So, now you have a better idea of where I’m coming from in terms of getting around Chicago. Before I moved here, I got rid of my car. I loved my car. It was a PT Cruiser. Black. It had attitude. It reeked of nostalgia and ZZ Top. It also ate gas. The payments were drowning me, and my insurance payments were just another expense sinking me further into debt. I lived in Frisco, a fancy suburb of Dallas. I paid $14 per day driving to and from work. That adds up.
I worked in Downtown Dallas. I could have taken the train to work, but that would have involved driving thirty minutes to the nearest park and ride stop and then traveling another hour to work by train and then bus. I wouldn’t have saved much gas going that route. In fact, doing so would have caused me to drive about ten miles out of my way just to take advantage of the park and ride! I could have walked thirty minutes to the nearest bus stop and travel yet another hour to work. You see where I’m going here?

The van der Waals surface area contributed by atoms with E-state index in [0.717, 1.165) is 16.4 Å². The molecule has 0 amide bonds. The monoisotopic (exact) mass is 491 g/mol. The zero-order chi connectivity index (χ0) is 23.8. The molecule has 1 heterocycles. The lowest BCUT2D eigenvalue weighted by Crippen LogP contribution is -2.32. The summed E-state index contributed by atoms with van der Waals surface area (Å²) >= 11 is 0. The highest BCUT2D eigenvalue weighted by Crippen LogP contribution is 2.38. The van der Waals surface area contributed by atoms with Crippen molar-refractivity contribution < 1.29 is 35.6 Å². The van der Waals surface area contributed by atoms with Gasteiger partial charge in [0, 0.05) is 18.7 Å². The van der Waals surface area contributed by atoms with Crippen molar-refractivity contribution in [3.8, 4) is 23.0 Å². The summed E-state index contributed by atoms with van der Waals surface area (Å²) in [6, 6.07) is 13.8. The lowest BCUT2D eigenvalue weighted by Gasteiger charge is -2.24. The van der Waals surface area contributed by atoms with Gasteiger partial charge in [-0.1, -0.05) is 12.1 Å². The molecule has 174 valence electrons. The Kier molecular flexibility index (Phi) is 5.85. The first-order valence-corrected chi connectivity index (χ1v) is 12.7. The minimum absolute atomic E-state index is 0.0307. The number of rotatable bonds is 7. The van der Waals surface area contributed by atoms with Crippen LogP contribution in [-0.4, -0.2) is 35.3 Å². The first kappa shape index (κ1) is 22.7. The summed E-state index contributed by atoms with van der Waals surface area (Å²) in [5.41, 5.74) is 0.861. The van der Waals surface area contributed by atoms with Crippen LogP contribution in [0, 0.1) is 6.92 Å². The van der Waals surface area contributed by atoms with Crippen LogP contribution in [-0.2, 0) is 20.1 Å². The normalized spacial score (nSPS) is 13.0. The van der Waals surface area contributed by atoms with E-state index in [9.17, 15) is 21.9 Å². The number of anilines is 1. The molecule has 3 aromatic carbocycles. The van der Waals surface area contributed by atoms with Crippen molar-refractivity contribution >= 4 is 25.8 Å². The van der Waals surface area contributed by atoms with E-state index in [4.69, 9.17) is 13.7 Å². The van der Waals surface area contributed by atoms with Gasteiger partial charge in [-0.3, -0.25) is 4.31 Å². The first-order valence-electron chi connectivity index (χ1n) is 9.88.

Public transportation is a bitch in D/FW.
And so again, I heard angels sing when I disembarked from the plane to the El Train to my new home in the cozy little Chicago neighborhood of Andersonville.
How is Chicago different than Texas? Obviously, attitudes are much different here about things. Imagine my surprise and quiet pleasure from seeing two men walking down Clark Street openly holding hands, or two women doing the same, for that matter. Interracial couples are the norm here, whereas in Texas they’re still quite a novelty. What happened in Arlington when Jerry Jones decided he wanted a large parcel of land for the new Cowboys stadium would never have succeeded here. Homeowners in Arlington were basically told, “We don’t care how long you’ve lived here, you’re selling.” I remember one home owner continued to hold out, forcing construction workers to begin working around his home. Finally, he had no choice but to sell his home at a reduced price. Chicagoans wouldn’t have stood for that. According to my husband, they would have revolted!